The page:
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Rainham pensioner Maureen Clayton 'died in agony' at Medway Maritime Hospital in Gillingham

A son claims his mother died in unnecessary pain and anguish because of poor care at Medway hospital.

Maureen Clayton died after almost 11 weeks on Will Adams ward. During this time, her son Phillip claims she was never turned in bed, resulting in “horrendous” pressure sores.

Mrs Clayton went from being an independent 86-year-old who lived on her own, to a frail bedridden woman who would hold her son’s hand and cry in pain.

Maureen Clayton died on November 27, 2014
Maureen Clayton died on November 27, 2014

Mr Clayton has complained to the hospital trust and had a meeting with chairman Shena Winning. He was told on December 29, an investigation would take place, but has not heard anything since.

He said: “The fact that my mother died is unfortunate. The way she died in pain and tears from the pressure sores is a disgrace and in my view, totally unacceptable.

“Add this to the fact that I have had no response from the hospital and you have to conclude that they simply do not care.”

“It was not the right way for her to die. The way she spent her last few weeks was shocking..." - son Phillip Clayton

Mrs Clayton was taken to A&E on September 13 after a fall at her home in Gainsborough Close, Rainham.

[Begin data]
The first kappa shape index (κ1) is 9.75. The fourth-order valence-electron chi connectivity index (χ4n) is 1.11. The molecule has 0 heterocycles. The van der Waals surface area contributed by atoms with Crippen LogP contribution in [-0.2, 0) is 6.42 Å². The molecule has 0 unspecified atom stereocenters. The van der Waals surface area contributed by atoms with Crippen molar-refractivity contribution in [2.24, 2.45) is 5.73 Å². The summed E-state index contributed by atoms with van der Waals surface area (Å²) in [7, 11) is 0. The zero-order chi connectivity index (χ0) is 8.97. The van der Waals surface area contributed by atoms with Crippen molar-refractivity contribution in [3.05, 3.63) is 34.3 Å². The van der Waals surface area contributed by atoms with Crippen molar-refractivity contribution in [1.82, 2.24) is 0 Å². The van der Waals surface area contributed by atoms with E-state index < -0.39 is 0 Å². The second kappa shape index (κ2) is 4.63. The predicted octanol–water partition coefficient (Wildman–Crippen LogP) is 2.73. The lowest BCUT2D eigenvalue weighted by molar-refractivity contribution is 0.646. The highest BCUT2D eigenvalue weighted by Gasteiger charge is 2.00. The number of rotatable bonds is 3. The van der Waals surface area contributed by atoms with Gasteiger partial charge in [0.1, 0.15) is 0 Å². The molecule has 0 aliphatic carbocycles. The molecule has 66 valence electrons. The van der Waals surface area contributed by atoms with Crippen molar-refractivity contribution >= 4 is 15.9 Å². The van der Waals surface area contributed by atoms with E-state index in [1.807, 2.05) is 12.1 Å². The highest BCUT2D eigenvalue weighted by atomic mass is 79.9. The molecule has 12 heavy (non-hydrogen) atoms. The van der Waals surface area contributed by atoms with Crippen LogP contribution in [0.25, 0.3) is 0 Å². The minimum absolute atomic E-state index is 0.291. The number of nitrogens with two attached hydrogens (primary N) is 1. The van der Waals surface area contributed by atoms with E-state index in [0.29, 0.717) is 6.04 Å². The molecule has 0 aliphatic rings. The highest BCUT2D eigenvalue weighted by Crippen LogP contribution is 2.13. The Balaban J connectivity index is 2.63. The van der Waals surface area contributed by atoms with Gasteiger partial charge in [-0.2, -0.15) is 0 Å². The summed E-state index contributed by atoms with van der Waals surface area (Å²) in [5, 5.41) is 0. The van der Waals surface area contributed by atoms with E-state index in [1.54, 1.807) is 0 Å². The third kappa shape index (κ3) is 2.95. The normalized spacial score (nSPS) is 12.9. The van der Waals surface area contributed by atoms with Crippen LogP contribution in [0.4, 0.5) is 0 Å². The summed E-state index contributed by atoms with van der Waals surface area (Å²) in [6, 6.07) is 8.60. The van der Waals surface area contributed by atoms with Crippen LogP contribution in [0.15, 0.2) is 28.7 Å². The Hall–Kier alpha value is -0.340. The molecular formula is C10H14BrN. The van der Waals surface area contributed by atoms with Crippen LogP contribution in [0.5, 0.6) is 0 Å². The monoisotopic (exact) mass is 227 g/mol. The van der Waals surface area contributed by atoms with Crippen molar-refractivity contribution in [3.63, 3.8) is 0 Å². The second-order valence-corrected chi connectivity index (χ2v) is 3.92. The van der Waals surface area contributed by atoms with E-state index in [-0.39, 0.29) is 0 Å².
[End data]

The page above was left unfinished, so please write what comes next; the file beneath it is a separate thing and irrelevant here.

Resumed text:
Her heart rate was low and she spent three days on a cardiac unit.

She was then diagnosed with liver problems and transferred to the ward where Mr Clayton claims she was left on her back the whole time.

Mr Clayton said: “They simply rearranged the pillows underneath her. Turning a patient in bed is not rocket science. It is a basic nursing skill.

“She contracted MRSA which would have significantly reduced her body’s ability to heal the sores. There was a long delay before she was fitted with a temporary pacemaker and then a permanent one. During this time she deteriorated.

“If she had been fitted with the pacemaker in the first week and been able to get up, maybe things would have been different.”

Mrs Clayton died on November 27 of renal failure.

Shena Winning has stepped down as chairman of the Medway NHS Foundation Trust
Shena Winning has stepped down as chairman of the Medway NHS Foundation Trust

Her son added: “It is wrong to say my mother would not have died but I do think the care she received shortened her life.

“It was not the right way for her to die. The way she spent her last few weeks was shocking.

“The real problem is a total lack of leadership which permeates right down to ward level and results in an appalling level of service.

"I do not need apologies or a formal investigation, what I would like to see is change.”

A spokesman for Medway NHS Foundation Trust said: “We will be getting in touch with the family directly to understand any outstanding issues.”

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